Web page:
The Theory of Architecture: Concepts Themes & Practices

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John Wiley & Sons, Apr 15, 1994 - Architecture - 512 pages
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The Theory of Architecture Concepts, Themes & PracticesPaul-Alan Johnson Although it has long been thought that theorydirects architectural practice, no one has explained precisely howthe connection between theory and practice is supposed to work.This guide asserts that architectural theory does not directpractice, but is itself a form of reflective practice. Paul-AlanJohnson cuts through the jargon and mystery of architectural theoryto clarify how it relates to actual applications in the field. Healso reveals the connections between new and old ideas to enhancethe reader’s powers of critical evaluation. Nearly 100 majorconcepts, themes, and practices of architecture—as well as therhetoric of architects and designers—are presented in aneasily accessible format. Throughout, Johnson attempts to reduceeach architectural notion into its essential concept. By doing so,he makes theory accessible for everyday professional discussion.Topics are arranged under ten headings: identification, definition,power, attitudes, ethics, order, authority, governance,relationship, and expression. Areas covered under these headingsinclude:
  • Utopic thought in theories of architecture
  • Advocacy and citizen participation in architecture
  • The basis of architectural quality and excellence
  • The roles of the architect as artist, poet, scientist, andtechnologist
  • Ethical obligations of architecture
  • Rationales for models and methods of design
  • How authority is determined in architecture
  • How architects structure their concepts
  • Conventions of communication within the architecturalprofession
Each section begins by showing the etymology of key terms of thetopic discussed, along with a summary history of the topic’suse in architecture. Discussions probe the conceptual andphilosophical difficulties of different theories, as well as theirpotential and limitations in past and present usage. Among theprovocative issues discussed in terms of their relationship toarchitecture are chaos theory, feminism, service to the community,and the use of metaphor. Johnson points out with stunning claritythe intentions as well as the contradictions and inconsistencies ofall notions and concepts. All architects and designers, as well asstudents and teachers in these disciplines, will gain many insightsabout architectural thought in this groundbreaking text.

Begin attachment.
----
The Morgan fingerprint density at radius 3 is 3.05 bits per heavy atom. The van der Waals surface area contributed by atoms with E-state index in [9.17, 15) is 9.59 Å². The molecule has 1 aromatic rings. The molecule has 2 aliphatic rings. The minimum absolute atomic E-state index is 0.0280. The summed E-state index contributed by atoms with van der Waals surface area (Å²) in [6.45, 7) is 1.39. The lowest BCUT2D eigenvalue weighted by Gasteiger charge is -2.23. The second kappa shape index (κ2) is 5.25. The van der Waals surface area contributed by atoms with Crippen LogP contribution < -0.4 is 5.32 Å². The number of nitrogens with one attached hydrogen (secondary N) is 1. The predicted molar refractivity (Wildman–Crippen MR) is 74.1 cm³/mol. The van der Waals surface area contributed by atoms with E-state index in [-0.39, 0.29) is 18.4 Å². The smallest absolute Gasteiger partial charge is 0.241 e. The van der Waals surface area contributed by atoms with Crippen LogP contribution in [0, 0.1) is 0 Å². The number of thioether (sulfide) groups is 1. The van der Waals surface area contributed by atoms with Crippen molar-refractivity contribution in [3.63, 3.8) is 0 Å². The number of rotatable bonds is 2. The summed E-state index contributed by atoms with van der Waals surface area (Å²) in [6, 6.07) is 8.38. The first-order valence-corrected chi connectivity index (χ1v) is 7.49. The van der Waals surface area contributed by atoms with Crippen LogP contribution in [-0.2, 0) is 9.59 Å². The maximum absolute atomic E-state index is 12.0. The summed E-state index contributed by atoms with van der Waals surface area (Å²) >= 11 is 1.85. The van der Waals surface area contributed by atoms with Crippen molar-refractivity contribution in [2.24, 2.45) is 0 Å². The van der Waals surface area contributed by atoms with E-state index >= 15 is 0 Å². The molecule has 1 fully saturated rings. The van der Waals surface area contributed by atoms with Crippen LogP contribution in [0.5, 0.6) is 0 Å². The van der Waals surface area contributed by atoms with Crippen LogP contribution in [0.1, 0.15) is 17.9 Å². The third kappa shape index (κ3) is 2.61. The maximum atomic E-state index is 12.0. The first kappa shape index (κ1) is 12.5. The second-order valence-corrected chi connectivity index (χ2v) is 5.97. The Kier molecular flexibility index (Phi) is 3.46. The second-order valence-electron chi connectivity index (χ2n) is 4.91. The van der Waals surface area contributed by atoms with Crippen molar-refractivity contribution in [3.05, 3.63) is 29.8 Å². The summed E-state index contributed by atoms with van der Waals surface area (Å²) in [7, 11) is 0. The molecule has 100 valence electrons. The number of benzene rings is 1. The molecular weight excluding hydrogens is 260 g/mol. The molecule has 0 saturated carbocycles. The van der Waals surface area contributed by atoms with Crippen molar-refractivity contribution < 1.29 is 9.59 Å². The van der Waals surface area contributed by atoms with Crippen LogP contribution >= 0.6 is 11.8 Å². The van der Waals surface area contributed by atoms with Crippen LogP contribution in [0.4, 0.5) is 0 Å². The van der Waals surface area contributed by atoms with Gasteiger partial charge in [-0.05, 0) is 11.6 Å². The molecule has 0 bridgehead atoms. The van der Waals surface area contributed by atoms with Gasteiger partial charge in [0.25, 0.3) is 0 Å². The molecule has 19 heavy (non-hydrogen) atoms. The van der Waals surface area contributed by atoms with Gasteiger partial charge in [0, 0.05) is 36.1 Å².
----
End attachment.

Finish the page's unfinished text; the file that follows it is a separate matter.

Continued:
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Contents

I
xiii
II
1
III
25
V
75
VI
111
VII
149
VIII
191
IX
231
X
269
XI
309
XII
347
XIII
395
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About the author (1994)

PAUL-ALAN JOHNSON, PhD, is Senior Lecturer and Director of Theory in the School of Architecture at the University of New South Wales, Australia. He is a chartered architect and a leading authority on Australian public housing and dwelling design. Dr. Johnson is also a consultant on architectural history, design, and aesthetics to government departments and environmental groups. He is internationally known for his work in geometry and symbolism in colonial town planning.

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